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This article was published 18/6/2010 (2406 days ago), so information in it may no longer be current.
The Truth and Reconciliation Commission wants to know more about the role of the RCMP -- and its predecessor the North West Mounted Police -- in the residential school tragedy.
John Milloy, the TRC's research director, said Friday the Mounties were early proponents of the schools, seeing them as a way of pacifying and assimilating aboriginal people.
"The Mounties saw it very much as part of the process of stabilizing Western Canada," he said, noting the police force began advocating the formation of such schools before the 1885 Riel rebellion in Saskatchewan.
Milloy said the commission wants to know whether, or to what extent, the Mounties turned their back on crimes being committed against aboriginal children in residential schools.
A British Columbia researcher, conducting oral histories of residential school survivors, claims he was told that oftentimes the Mounties, when encountering kids who went missing and were found dead, would strip them of anything that would identify them as coming from a residential school. Whether that is some "wild urban myth" or whether there is evidence to back up the claims is something the commission is interested in, Milloy said.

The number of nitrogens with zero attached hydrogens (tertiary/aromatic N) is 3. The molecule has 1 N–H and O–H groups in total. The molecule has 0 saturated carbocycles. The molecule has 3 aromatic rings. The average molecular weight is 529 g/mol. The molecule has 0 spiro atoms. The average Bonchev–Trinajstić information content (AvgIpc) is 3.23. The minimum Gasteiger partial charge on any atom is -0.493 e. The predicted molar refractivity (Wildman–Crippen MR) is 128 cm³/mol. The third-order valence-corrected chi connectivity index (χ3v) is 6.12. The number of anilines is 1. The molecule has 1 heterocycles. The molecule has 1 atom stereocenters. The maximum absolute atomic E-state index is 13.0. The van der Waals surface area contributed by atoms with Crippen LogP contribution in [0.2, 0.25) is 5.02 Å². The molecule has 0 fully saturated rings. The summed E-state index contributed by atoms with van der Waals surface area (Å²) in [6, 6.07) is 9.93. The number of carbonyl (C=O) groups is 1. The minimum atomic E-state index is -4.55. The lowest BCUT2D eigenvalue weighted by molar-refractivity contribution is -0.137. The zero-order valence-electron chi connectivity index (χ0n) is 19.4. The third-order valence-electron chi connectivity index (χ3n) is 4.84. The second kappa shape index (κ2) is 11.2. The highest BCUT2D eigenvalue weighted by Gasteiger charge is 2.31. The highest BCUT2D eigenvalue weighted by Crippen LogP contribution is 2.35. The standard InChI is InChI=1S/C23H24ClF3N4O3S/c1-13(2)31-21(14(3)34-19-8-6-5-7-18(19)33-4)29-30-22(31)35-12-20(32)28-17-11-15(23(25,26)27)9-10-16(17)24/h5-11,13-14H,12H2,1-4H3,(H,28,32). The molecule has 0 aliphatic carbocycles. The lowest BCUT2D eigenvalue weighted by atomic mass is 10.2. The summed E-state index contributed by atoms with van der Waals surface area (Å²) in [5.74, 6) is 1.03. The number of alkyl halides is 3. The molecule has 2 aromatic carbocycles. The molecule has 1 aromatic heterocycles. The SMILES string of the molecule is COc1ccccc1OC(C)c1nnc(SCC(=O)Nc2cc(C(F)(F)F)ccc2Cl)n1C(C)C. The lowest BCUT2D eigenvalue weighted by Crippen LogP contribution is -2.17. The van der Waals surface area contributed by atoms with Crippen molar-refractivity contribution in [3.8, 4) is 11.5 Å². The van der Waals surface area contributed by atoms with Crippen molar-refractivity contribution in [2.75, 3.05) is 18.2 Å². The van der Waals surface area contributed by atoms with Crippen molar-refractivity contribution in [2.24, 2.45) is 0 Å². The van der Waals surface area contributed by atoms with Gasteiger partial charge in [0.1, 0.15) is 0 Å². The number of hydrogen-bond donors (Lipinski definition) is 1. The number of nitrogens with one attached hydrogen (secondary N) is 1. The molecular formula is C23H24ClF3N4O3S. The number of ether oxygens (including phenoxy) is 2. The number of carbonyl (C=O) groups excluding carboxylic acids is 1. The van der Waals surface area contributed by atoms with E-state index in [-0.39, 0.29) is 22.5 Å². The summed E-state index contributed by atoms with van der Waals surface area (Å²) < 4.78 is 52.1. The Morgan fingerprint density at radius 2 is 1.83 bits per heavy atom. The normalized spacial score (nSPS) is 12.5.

He said he knows of one incident in which a Mountie, after visiting a residential school, wrote to his superiors, "If this was a white school, I'd have that principal in court tomorrow."
Milloy said the commission will soon contract out the RCMP study -- one of about 25 research projects it will undertake over the next three years -- to an academic institution.
The RCMP has just completed its own history of its involvement with residential schools.
The TRC had hoped it would receive a copy during the first national event in Winnipeg this week, but the report has yet to be released.
The RCMP document will be the starting point for the commission's own study.
The research team it employs will then comb the Mounties' files themselves.
As well as examining the period in which residential schools operated -- from the 1870s to the 1990s -- the commission will look at how the Mounties handled complaints in recent years from those who experienced abuse at the institutions.